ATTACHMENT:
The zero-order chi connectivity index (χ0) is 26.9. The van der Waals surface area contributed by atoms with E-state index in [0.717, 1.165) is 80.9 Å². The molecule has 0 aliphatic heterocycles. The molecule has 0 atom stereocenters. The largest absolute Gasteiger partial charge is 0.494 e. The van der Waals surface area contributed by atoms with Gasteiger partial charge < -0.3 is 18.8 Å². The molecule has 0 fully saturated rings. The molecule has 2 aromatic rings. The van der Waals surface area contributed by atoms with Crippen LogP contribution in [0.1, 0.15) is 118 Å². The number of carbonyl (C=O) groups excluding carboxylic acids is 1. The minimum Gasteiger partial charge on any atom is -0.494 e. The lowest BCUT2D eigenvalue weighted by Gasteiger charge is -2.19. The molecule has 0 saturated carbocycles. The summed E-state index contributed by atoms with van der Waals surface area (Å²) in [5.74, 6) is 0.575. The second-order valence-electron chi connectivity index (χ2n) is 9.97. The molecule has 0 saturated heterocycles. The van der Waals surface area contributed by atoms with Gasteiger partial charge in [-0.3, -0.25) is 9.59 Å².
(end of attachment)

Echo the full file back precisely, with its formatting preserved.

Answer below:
The zero-order chi connectivity index (χ0) is 26.9. The van der Waals surface area contributed by atoms with E-state index in [0.717, 1.165) is 80.9 Å². The molecule has 0 aliphatic heterocycles. The molecule has 0 atom stereocenters. The largest absolute Gasteiger partial charge is 0.494 e. The van der Waals surface area contributed by atoms with Gasteiger partial charge < -0.3 is 18.8 Å². The molecule has 0 fully saturated rings. The molecule has 2 aromatic rings. The van der Waals surface area contributed by atoms with Crippen LogP contribution in [0.1, 0.15) is 118 Å². The number of carbonyl (C=O) groups excluding carboxylic acids is 1. The minimum Gasteiger partial charge on any atom is -0.494 e. The lowest BCUT2D eigenvalue weighted by Gasteiger charge is -2.19. The molecule has 0 saturated carbocycles. The summed E-state index contributed by atoms with van der Waals surface area (Å²) in [5.74, 6) is 0.575. The second-order valence-electron chi connectivity index (χ2n) is 9.97. The molecule has 0 saturated heterocycles. The van der Waals surface area contributed by atoms with Gasteiger partial charge in [-0.3, -0.25) is 9.59 Å².